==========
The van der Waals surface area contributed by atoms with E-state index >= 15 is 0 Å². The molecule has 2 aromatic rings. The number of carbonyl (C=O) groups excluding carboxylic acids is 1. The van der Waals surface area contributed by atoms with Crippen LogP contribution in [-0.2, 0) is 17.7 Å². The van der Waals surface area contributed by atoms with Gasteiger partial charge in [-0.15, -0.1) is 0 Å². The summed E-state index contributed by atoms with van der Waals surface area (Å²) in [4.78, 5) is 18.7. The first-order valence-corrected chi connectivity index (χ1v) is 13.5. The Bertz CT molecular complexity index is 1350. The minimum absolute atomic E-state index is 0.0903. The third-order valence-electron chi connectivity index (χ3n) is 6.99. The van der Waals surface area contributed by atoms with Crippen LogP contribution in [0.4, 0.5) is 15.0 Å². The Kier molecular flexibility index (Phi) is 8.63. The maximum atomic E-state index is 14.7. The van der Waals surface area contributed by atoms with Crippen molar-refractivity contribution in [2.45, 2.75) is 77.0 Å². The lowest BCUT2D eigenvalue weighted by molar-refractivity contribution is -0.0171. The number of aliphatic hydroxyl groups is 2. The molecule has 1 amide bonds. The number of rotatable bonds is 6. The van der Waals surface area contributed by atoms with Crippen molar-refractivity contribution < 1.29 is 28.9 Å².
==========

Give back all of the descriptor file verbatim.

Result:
The van der Waals surface area contributed by atoms with E-state index >= 15 is 0 Å². The molecule has 2 aromatic rings. The number of carbonyl (C=O) groups excluding carboxylic acids is 1. The van der Waals surface area contributed by atoms with Crippen LogP contribution in [-0.2, 0) is 17.7 Å². The van der Waals surface area contributed by atoms with Gasteiger partial charge in [-0.15, -0.1) is 0 Å². The summed E-state index contributed by atoms with van der Waals surface area (Å²) in [4.78, 5) is 18.7. The first-order valence-corrected chi connectivity index (χ1v) is 13.5. The Bertz CT molecular complexity index is 1350. The minimum absolute atomic E-state index is 0.0903. The third-order valence-electron chi connectivity index (χ3n) is 6.99. The van der Waals surface area contributed by atoms with Crippen LogP contribution in [0.4, 0.5) is 15.0 Å². The Kier molecular flexibility index (Phi) is 8.63. The maximum atomic E-state index is 14.7. The van der Waals surface area contributed by atoms with Crippen molar-refractivity contribution in [2.45, 2.75) is 77.0 Å². The lowest BCUT2D eigenvalue weighted by molar-refractivity contribution is -0.0171. The number of aliphatic hydroxyl groups is 2. The molecule has 1 amide bonds. The number of rotatable bonds is 6. The van der Waals surface area contributed by atoms with Crippen molar-refractivity contribution < 1.29 is 28.9 Å².